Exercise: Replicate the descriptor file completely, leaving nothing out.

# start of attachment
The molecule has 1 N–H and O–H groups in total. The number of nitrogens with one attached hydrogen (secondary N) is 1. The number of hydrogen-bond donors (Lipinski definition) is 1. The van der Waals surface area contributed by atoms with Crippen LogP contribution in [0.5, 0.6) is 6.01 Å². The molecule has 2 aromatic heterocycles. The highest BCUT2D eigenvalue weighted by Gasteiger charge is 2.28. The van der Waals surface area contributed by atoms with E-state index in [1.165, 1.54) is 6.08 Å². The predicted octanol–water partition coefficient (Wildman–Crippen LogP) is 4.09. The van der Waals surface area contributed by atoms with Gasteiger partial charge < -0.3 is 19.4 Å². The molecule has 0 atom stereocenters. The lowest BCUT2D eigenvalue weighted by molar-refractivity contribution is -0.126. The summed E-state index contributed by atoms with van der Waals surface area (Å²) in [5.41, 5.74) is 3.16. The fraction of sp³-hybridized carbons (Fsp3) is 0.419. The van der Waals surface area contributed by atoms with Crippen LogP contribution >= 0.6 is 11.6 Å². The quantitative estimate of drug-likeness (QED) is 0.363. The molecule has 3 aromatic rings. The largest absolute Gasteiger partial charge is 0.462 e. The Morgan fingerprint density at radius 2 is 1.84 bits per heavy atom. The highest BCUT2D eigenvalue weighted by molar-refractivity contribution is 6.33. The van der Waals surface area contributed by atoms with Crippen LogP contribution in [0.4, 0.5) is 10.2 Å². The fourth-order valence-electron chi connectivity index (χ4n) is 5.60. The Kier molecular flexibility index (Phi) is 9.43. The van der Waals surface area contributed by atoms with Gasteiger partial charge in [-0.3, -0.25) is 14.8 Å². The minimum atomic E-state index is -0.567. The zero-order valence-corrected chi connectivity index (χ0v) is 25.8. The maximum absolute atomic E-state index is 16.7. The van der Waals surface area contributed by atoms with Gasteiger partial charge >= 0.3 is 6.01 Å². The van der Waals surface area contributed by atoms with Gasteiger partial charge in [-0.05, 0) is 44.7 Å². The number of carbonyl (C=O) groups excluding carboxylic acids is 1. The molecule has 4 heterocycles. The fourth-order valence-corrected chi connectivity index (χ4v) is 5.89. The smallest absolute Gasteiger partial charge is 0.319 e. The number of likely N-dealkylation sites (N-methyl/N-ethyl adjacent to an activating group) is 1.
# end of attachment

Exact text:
The molecule has 1 N–H and O–H groups in total. The number of nitrogens with one attached hydrogen (secondary N) is 1. The number of hydrogen-bond donors (Lipinski definition) is 1. The van der Waals surface area contributed by atoms with Crippen LogP contribution in [0.5, 0.6) is 6.01 Å². The molecule has 2 aromatic heterocycles. The highest BCUT2D eigenvalue weighted by Gasteiger charge is 2.28. The van der Waals surface area contributed by atoms with E-state index in [1.165, 1.54) is 6.08 Å². The predicted octanol–water partition coefficient (Wildman–Crippen LogP) is 4.09. The van der Waals surface area contributed by atoms with Gasteiger partial charge < -0.3 is 19.4 Å². The molecule has 0 atom stereocenters. The lowest BCUT2D eigenvalue weighted by molar-refractivity contribution is -0.126. The summed E-state index contributed by atoms with van der Waals surface area (Å²) in [5.41, 5.74) is 3.16. The fraction of sp³-hybridized carbons (Fsp3) is 0.419. The van der Waals surface area contributed by atoms with Crippen LogP contribution >= 0.6 is 11.6 Å². The quantitative estimate of drug-likeness (QED) is 0.363. The molecule has 3 aromatic rings. The largest absolute Gasteiger partial charge is 0.462 e. The Morgan fingerprint density at radius 2 is 1.84 bits per heavy atom. The highest BCUT2D eigenvalue weighted by molar-refractivity contribution is 6.33. The van der Waals surface area contributed by atoms with Crippen LogP contribution in [0.4, 0.5) is 10.2 Å². The fourth-order valence-electron chi connectivity index (χ4n) is 5.60. The Kier molecular flexibility index (Phi) is 9.43. The van der Waals surface area contributed by atoms with Gasteiger partial charge in [-0.3, -0.25) is 14.8 Å². The minimum atomic E-state index is -0.567. The zero-order valence-corrected chi connectivity index (χ0v) is 25.8. The maximum absolute atomic E-state index is 16.7. The van der Waals surface area contributed by atoms with Gasteiger partial charge >= 0.3 is 6.01 Å². The van der Waals surface area contributed by atoms with Gasteiger partial charge in [-0.05, 0) is 44.7 Å². The number of carbonyl (C=O) groups excluding carboxylic acids is 1. The molecule has 4 heterocycles. The fourth-order valence-corrected chi connectivity index (χ4v) is 5.89. The smallest absolute Gasteiger partial charge is 0.319 e. The number of likely N-dealkylation sites (N-methyl/N-ethyl adjacent to an activating group) is 1.